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Roles of the HUWE1 ubiquitin ligase in nervous system development, function and disease


Huwe1 is a highly conserved member of the HECT E3 ubiquitin ligase family. Here, we explore the growing importance of Huwe1 in nervous system development, function and disease. We discuss extensive progress made in deciphering how Huwe1 regulates neural progenitor proliferation and differentiation, cell migration, and axon development. We highlight recent evidence indicating that Huwe1 regulates inhibitory neurotransmission. In covering these topics, we focus on findings made using both vertebrate and invertebrate in vivo model systems. Finally, we discuss extensive human genetic studies that strongly implicate HUWE1 in intellectual disability, and heighten the importance of continuing to unravel how Huwe1 affects the nervous system.


HECT, UBA and WWE domain containing protein 1 (Huwe1) is an E3 ubiquitin ligase that is highly conserved across the animal kingdom [1,2,3,4] (Fig. 1a). While rodent, zebrafish and fly orthologs are also generally referred to as Huwe1, the C. elegans ortholog is called Enhancer of EFL-1 (EEL-1) based on its discovery in genetic screens. Early studies found that Huwe1 was involved in regulating tumor cell proliferation/suppression, apoptosis, responses to DNA damage and embryogenesis [2,3,4,5,6,7,8]. Many of these initial studies refer to Huwe1 by other names including Mule, ArfBP1, Lasu1, HectH9 or Ureb1. More recently, Huwe1 was shown to have important roles in the immune system and myogenesis [9,10,11].

Fig. 1

HUWE1 is evolutionarily conserved and broadly expressed in animal nervous systems. a Domain architecture of Huwe1 orthologs from Homo sapiens (Hs), Mus musculus (Mm), Danio rerio (Dr), Drosophila melanogaster (Dm) and Caenorhabditis elegans (Ce). b In situ hybridization of Huwe1 in mouse brain. Note Huwe1 is expressed throughout the brain with high expression in olfactory bulb (OB), cerebral cortex (CTX), hippocampus (HP) and cerebellum (CB). ceel-1 promoter driving GFP expression in C. elegans. eel-1 is widely expressed in the nerve ring and head neurons (left), and ventral nerve cord (right; bars = nerve cord; arrows = motor neuron cell bodies). Schematic denotes locations of images shown and axon bundles of the nerve ring and ventral nerve cord. DUF = conserved Domain of Unknown Function, UBA = Ubiquitin Associated domain, WWE = domain with conserved tryptophan (W) and glutamate (E) residues, UBM = Ubiquitin-Binding Motif (previously known as DUF4414), HECT = Homologous to the E6-AP Carboxyl Terminus (HECT)-type E3 ubiquitin ligase domain. For B, image credit: Allen Institute© 2007 Allen Institute for Brain Science. Allen Mouse Brain Atlas. Available from: For C, images reprinted from Cell Reports, Vol. 19, Opperman, Mulcahy, Giles, Risley, Birnbaum, Tulgren, Dawson-Scully, Zhen, Grill, The HECT Family Ubiquitin Ligase EEL-1 Regulates Neuronal Function and Development, 822–835, Copyright 2017, with permission from Elsevier

A growing body of work over the last 10 years, spanning multiple model systems, has shown that Huwe1 is important in nervous system development and function. Extensive human genetic studies have provided compelling evidence implicating Huwe1 in multiple neurodevelopmental disorders, including both non-syndromic and syndromic forms of X-linked intellectual disability (ID). In this review, we discuss how Huwe1 contributes to nervous system development, function and disease. We hope that exploring this literature encourages further studies on Huwe1 in the nervous system, and highlights valuable directions for future investigation from both a basic science and disease perspective.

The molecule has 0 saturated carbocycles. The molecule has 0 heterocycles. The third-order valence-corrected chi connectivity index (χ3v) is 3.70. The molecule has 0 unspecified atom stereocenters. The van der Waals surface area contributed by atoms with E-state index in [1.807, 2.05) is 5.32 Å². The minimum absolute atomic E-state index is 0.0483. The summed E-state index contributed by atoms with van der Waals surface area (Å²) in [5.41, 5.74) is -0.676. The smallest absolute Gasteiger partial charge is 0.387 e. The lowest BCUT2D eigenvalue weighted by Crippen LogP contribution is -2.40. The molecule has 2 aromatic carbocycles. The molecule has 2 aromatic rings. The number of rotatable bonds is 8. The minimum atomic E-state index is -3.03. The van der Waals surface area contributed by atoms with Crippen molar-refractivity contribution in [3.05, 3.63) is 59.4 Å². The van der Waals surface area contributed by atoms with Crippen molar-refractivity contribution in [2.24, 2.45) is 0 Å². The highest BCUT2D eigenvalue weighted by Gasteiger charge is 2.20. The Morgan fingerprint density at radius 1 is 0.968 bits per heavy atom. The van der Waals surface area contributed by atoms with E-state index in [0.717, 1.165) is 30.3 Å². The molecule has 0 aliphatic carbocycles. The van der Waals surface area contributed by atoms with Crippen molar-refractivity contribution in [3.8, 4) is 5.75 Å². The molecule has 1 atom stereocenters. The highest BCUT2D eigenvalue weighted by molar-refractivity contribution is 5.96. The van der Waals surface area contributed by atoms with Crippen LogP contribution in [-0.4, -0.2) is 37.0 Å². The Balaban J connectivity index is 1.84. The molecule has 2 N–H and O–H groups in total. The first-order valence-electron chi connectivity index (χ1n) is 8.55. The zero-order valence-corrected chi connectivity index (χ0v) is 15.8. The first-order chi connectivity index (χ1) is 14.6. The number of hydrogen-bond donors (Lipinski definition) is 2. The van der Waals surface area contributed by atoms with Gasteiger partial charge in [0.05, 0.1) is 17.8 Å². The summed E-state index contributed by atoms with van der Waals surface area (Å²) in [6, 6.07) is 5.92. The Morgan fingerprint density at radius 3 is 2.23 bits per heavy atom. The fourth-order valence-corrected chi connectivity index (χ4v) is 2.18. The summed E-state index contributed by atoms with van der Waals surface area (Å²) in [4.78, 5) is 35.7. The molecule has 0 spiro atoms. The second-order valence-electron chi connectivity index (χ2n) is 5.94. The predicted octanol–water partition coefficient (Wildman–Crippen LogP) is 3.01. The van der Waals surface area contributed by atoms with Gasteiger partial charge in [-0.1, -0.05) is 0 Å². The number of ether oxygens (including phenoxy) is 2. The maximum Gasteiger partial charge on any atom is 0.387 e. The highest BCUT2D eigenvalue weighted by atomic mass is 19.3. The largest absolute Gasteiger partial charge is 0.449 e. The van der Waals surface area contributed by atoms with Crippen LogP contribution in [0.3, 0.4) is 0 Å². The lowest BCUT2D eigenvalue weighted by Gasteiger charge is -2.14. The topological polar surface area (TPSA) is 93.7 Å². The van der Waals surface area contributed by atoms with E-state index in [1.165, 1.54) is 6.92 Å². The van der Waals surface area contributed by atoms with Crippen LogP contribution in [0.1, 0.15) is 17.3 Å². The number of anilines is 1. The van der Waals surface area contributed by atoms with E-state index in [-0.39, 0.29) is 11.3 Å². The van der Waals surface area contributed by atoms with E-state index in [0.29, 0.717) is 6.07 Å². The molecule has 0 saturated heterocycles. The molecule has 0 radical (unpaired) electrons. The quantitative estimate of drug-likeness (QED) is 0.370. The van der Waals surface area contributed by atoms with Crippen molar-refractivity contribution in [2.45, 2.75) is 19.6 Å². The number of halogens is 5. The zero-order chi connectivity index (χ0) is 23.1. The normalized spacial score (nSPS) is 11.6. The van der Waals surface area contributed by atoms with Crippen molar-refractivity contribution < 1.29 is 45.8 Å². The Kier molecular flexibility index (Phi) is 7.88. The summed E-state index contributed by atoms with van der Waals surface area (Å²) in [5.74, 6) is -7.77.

Huwe1 protein composition and nervous system expression

Huwe1 is a ubiquitin ligase in the HECT family, a group of E3 ubiquitin ligases that function as single subunit enzymes [5, 12]. A striking feature of Huwe1 is its enormous size — well over 4000 amino acids (Fig. 1a). Huwe1 has numerous protein domains including a catalytic ubiquitin ligase domain, several domains involved in ubiquitin binding, and multiple conserved domains of unknown function (Fig. 1a and Fig. 4). The best characterized domain is the HECT domain, which is located at the C-terminus and is the catalytic E3 ubiquitin ligase domain that conjugates ubiquitin to substrates [13, 14]. Other domains involved in ubiquitination include a UBA domain that binds polyubiquitin chains, a WWE domain that mediates protein-protein interactions during ubiquitination, and a ubiquitin binding motif (UBM) that contains several repeated sequences and binds ubiquitin (previously called DUF4414). There is also an extremely small Bcl-2 homology domain 3 (BH3) that is a protein-protein interaction region, and only present in vertebrate isoforms of Huwe1. Two studies have solved the structure of the HECT domain [13, 14]. Interestingly, the Huwe1 HECT domain forms a dimer, which leads to autoinhibition of catalytic ubiquitin ligase activity [14]. At present, the functional roles of many domains in Huwe1 remain unknown, and the biochemical mechanisms that allow for substrate specificity are unclear. The full complement of proteins that interact with Huwe1 and potential non-ubiquitin ligase mechanisms of Huwe1 function also remain largely unexplored.

Interest in Huwe1 function in the nervous system becomes apparent when one simply considers how broadly expressed this molecule is across animal nervous systems. In both humans and rodents, Huwe1 is expressed throughout the adult brain with particularly strong expression in the olfactory bulb, superficial layers of the cortex, hippocampus and cerebellum (Fig. 1b) [15,16,17]. In adult C. elegans, the Huwe1 ortholog EEL-1 is expressed broadly throughout the nervous system. This includes sensory neurons, the nerve ring (a central bundle of hundreds of axons), and the motor neurons of the nerve cord (Fig. 1c) [18]. The broad expression of Huwe1 in adult mammalian and C. elegans nervous systems is consistent with Huwe1 having widespread, important roles in the nervous system, which we discuss further.